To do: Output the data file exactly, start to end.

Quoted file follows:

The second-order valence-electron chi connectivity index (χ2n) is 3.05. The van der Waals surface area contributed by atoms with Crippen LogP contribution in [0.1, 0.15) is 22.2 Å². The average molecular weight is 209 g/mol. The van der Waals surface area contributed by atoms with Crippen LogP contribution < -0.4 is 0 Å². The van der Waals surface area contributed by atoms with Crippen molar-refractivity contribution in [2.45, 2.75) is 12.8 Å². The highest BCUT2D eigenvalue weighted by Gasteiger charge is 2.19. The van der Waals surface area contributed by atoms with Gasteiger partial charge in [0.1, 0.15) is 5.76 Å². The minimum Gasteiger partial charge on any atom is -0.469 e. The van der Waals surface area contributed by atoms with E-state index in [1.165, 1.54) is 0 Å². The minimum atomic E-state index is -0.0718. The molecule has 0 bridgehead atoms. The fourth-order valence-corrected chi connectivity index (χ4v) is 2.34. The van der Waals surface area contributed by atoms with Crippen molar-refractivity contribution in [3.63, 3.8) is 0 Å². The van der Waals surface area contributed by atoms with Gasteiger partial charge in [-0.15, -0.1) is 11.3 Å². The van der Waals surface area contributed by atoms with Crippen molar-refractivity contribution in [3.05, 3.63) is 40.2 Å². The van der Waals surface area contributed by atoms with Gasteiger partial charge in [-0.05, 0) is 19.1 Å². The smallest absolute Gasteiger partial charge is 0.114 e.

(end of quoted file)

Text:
The second-order valence-electron chi connectivity index (χ2n) is 3.05. The van der Waals surface area contributed by atoms with Crippen LogP contribution in [0.1, 0.15) is 22.2 Å². The average molecular weight is 209 g/mol. The van der Waals surface area contributed by atoms with Crippen LogP contribution < -0.4 is 0 Å². The van der Waals surface area contributed by atoms with Crippen molar-refractivity contribution in [2.45, 2.75) is 12.8 Å². The highest BCUT2D eigenvalue weighted by Gasteiger charge is 2.19. The van der Waals surface area contributed by atoms with Gasteiger partial charge in [0.1, 0.15) is 5.76 Å². The minimum Gasteiger partial charge on any atom is -0.469 e. The van der Waals surface area contributed by atoms with E-state index in [1.165, 1.54) is 0 Å². The minimum atomic E-state index is -0.0718. The molecule has 0 bridgehead atoms. The fourth-order valence-corrected chi connectivity index (χ4v) is 2.34. The van der Waals surface area contributed by atoms with Crippen molar-refractivity contribution in [3.63, 3.8) is 0 Å². The van der Waals surface area contributed by atoms with Gasteiger partial charge in [-0.15, -0.1) is 11.3 Å². The van der Waals surface area contributed by atoms with Crippen molar-refractivity contribution in [3.05, 3.63) is 40.2 Å². The van der Waals surface area contributed by atoms with Gasteiger partial charge in [-0.05, 0) is 19.1 Å². The smallest absolute Gasteiger partial charge is 0.114 e.